Last year around this time, a school project offered me the opportunity to pursue pretty much anything I wanted.
A book, an event, a documentary…as long as it related to my schooling in some way, I was good to go.
Just kidding. I spent three months coming up with the idea, writing its proposal, and pitching the project to a panel before I got the green light. It was good, though. I was committing to a year-long project; the thorough process pushed me to be thoughtful about the type of work I was setting myself up for.
Out of all the brainstorming came Karma Cure — a yoga retreat raising money and awareness for cancer prevention, which happened last Sunday. Proceeds go to the CancerCare Manitoba Foundation. I wanted to create an experience that would mean something to other people, and I knew that would only work if Karma Cure came from a meaningful place in my life.
Katrina was one of my best friends throughout elementary school and we stayed close even after she moved away in grade 4. We sent letters (on paper!), talked on the phone, she came to visit. She, I, and our two other friends Hayley and Amanda spent a chunk of our summers together bike riding across the neighbourhood (pre-licence era), going to movies, and swimming in Hayley’s pool when Katrina came to visit. As I’ve grown up in the past 10 years I’ve learned how easily friends come and go; I’m humbled by friendships like Katrina’s that stuck — even when she lived across the country.
In 2013 Katrina was diagnosed with a rare form of brain cancer called glioblastoma multiforme. She died in September 2015, and I started thinking about how unnecessary her death was, how preventable it was. Like who would even jump to the conclusion that a 19-year-old’s headaches hinted at a malignant tumour? My perspective changed when Katrina died; so many us get comfortable with the “it won’t happen to me” attitude. We expect we don’t need to worry about “that stuff” until we’re gray and leathery.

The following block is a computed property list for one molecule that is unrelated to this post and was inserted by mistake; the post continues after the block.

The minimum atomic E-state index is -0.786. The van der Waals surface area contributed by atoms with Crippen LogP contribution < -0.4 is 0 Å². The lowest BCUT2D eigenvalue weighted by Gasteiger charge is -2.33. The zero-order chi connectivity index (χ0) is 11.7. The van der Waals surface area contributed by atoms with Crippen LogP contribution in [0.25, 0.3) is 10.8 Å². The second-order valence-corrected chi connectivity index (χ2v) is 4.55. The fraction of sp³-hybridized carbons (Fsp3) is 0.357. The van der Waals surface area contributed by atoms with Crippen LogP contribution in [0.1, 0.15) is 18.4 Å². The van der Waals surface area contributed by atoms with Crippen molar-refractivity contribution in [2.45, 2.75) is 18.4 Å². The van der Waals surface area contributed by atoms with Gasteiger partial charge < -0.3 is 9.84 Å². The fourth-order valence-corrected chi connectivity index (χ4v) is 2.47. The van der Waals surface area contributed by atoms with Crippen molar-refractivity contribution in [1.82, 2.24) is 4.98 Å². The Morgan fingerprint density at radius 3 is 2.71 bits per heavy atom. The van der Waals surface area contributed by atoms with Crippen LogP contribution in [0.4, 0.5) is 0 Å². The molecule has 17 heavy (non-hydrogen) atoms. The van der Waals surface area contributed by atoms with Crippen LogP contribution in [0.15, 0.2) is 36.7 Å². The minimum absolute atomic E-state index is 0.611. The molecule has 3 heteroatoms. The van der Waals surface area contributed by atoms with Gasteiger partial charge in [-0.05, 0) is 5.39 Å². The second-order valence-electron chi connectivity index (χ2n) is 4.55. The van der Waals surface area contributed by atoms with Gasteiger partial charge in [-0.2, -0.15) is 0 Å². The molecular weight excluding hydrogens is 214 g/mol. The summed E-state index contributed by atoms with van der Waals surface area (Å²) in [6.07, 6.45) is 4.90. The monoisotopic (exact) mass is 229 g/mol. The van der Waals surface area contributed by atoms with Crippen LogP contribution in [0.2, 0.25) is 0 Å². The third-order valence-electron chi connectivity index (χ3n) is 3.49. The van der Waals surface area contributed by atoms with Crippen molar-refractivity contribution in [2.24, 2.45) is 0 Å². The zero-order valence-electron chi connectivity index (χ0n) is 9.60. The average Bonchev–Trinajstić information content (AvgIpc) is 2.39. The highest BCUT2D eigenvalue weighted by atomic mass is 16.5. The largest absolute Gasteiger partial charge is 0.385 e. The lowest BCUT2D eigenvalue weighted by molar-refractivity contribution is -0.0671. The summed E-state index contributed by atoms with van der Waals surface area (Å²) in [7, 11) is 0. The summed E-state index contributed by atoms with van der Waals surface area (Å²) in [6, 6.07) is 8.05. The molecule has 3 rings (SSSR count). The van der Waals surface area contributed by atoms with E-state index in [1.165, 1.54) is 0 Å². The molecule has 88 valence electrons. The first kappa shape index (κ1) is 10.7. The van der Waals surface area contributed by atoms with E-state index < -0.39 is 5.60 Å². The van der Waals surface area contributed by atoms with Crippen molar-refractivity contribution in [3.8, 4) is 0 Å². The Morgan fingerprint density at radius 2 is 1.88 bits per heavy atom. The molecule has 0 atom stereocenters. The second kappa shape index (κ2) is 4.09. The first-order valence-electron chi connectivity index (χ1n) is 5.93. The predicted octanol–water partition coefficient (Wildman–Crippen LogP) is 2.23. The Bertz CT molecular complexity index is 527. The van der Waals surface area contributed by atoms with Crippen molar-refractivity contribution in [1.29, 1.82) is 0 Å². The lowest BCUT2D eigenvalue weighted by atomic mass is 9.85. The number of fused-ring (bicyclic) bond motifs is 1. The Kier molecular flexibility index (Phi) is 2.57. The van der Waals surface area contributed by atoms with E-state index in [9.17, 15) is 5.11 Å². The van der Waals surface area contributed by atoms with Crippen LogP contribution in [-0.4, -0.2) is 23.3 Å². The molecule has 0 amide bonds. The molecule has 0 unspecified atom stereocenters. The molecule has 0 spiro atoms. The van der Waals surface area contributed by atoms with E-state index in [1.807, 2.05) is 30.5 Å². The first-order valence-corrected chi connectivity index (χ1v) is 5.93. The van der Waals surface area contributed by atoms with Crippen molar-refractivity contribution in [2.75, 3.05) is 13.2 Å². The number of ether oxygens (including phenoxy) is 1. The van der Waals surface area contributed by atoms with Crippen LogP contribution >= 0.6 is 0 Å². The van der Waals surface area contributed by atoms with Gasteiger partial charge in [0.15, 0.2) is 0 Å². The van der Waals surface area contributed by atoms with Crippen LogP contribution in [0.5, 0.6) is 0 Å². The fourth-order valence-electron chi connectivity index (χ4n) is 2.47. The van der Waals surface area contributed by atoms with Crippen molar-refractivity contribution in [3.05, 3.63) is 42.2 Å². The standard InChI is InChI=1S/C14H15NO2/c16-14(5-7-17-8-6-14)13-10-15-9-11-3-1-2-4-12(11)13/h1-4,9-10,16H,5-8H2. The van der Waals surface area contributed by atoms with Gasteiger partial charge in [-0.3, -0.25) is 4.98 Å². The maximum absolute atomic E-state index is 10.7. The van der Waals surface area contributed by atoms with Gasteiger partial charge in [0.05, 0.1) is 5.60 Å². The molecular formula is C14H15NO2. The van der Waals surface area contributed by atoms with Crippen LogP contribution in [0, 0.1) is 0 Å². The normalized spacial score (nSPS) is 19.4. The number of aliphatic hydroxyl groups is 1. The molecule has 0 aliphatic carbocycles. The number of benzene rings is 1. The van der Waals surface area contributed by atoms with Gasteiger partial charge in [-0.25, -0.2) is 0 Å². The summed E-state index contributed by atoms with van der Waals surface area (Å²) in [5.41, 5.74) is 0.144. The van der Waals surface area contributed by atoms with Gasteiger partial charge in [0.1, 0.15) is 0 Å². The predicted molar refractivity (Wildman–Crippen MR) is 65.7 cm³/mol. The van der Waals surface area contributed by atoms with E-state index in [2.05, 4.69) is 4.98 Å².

We’re all vulnerable to risk and sickness, but we have power in preventing them. Every day we make choices — intentionally or not — that impact our well-being and the quality of our future.
Karma Cure’s mission is to be an opportunity to pursue those choices — the ones that build on a better, stronger you. All I hoped for was to inspire a proactive lifestyle founded on intentional choices that help your mind, body, and community thrive. Karma is more than the energy you send out to other people — it applies to how you treat your body and what you receive in return.
Karma Cure offered an AM or PM session and each met halfway for lunch and dessert created by Fauxnola, a local whole-food brand. Guests checked in, received their lululemon swag bag filled with coupons and snacks from local restaurants like Green Carrot Juice Company, Cranked Energy, and Cornelia Bean Ltd., and participated in two classes led by inspiring, community-driven teachers from The Yoga Barre, SquireYoga, Be Yoga, and Prairie Yogi:
• F*ck Cancer Flow
• Restorative Class with Essential Oils
• Super Chill
• Easy Tiger
Yogis spent their downtime lounging in lululemon’s Self-care Sanctuary Space, relaxing over a complementary 5-minute massage from two massage therapists, posing for the Karma Cure photo booth, and shopping in the pop-up shop filled by talented local vendors like Rogue Wood Supply, Fat Lye Soap Co., and Pebble & Dime.
There’s lots more pictures and video on the way, but here are a few cuties from last weekend’s day of self-care!